Five years ago I made a decision that changed my son’s life. Tim has autism, and like a lot of autistic kids, a history of ear infections, antibiotics, eczema and asthma. He was either constipated or had diarrhoea. He had a very limited diet, was a terrible sleeper. Had red ears, red cheeks and dark circles under his eyes. He had atrocious tantrums and
screamed all the time.
One night on the Internet I stumbled across some information which suggests autism may be an immune disorder that affects the way certain proteins are broken down in the body. Wheat and Casein (a protein in milk) can act as opioids to the body. The body craves the food that is making it sick in the same way drug addicts crave the drugs that are harming them. This was a revelation to me I had not understood any connection between the gut and the brain! We had Tim tested for food allergies, and dairy showed up as a huge problem for him, as did soy (which I have since learned can act just like dairy in the body).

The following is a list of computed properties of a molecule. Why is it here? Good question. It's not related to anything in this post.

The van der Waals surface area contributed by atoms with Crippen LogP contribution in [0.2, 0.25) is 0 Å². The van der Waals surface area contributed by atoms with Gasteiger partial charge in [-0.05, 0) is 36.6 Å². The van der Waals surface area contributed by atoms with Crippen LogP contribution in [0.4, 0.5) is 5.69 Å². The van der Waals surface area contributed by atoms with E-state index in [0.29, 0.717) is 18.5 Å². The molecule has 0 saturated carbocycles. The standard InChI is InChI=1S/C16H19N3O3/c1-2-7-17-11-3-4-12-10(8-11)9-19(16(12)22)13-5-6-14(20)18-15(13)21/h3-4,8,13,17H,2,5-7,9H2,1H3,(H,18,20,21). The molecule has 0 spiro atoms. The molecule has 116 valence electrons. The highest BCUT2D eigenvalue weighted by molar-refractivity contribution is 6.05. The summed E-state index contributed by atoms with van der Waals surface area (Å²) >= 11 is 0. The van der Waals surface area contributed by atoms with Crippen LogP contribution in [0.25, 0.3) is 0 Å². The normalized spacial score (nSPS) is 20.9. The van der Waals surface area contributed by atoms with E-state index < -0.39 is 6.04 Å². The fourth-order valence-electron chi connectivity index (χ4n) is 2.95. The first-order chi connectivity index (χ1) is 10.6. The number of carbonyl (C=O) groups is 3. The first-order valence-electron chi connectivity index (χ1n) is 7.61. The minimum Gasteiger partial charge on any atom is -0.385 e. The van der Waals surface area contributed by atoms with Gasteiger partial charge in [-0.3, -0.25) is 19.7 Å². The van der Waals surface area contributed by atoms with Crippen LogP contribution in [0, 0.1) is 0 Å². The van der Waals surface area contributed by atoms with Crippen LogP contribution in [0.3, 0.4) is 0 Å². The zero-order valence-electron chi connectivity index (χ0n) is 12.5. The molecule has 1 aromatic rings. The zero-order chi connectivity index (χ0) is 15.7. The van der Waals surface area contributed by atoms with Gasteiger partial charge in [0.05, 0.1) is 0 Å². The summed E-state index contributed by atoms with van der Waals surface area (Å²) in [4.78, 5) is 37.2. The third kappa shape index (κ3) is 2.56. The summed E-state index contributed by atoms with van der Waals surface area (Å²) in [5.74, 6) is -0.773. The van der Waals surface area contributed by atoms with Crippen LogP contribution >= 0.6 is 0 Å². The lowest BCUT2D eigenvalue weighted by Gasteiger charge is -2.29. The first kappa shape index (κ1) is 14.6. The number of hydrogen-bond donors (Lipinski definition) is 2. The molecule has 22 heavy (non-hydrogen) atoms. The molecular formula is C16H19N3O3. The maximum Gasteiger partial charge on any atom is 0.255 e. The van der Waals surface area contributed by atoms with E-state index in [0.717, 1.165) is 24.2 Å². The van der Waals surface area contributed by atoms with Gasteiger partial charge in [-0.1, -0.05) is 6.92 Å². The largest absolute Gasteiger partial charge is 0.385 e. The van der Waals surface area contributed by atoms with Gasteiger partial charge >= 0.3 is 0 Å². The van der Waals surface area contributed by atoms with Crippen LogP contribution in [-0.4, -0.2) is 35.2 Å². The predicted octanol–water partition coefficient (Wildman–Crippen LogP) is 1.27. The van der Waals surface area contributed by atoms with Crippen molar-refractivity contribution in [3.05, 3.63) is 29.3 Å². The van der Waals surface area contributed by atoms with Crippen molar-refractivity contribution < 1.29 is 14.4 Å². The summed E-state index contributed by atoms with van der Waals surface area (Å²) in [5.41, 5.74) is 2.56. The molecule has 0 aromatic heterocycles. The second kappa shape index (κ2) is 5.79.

Implementing his new diet was a monumental challenge (especially to my lack of culinary skills!), but the change in my boy was nothing short of miraculous. He calmed down; he began sleeping through the night. He hasn’t had an ear infection since that day; his eczema disappeared, as did his asthma. He started talking to us, looking at us, laughing, and playing with his sister. His body wasn’t sick any more – in fact he has only had one visit to the doctor in the five years since we changed his diet.
Having a child with food intolerances means you spend a lot of time and money tracking down alternative food and a lot more time in the kitchen. It isn’t easy, but the alternative is much worse.
We’re over 5 years Dairy Free and it’s just normal for us now. Tim still has muffins, birthday cakes, ice cream, smoothies, even Easter Eggs. I just make them myself and he doesn’t miss out on anything.
For our family, going Dairy Free was a whole new beginning and the health and happiness my son received as a result of that is priceless.
Article submitted by Kris Barrett of Allergy Friendly Foods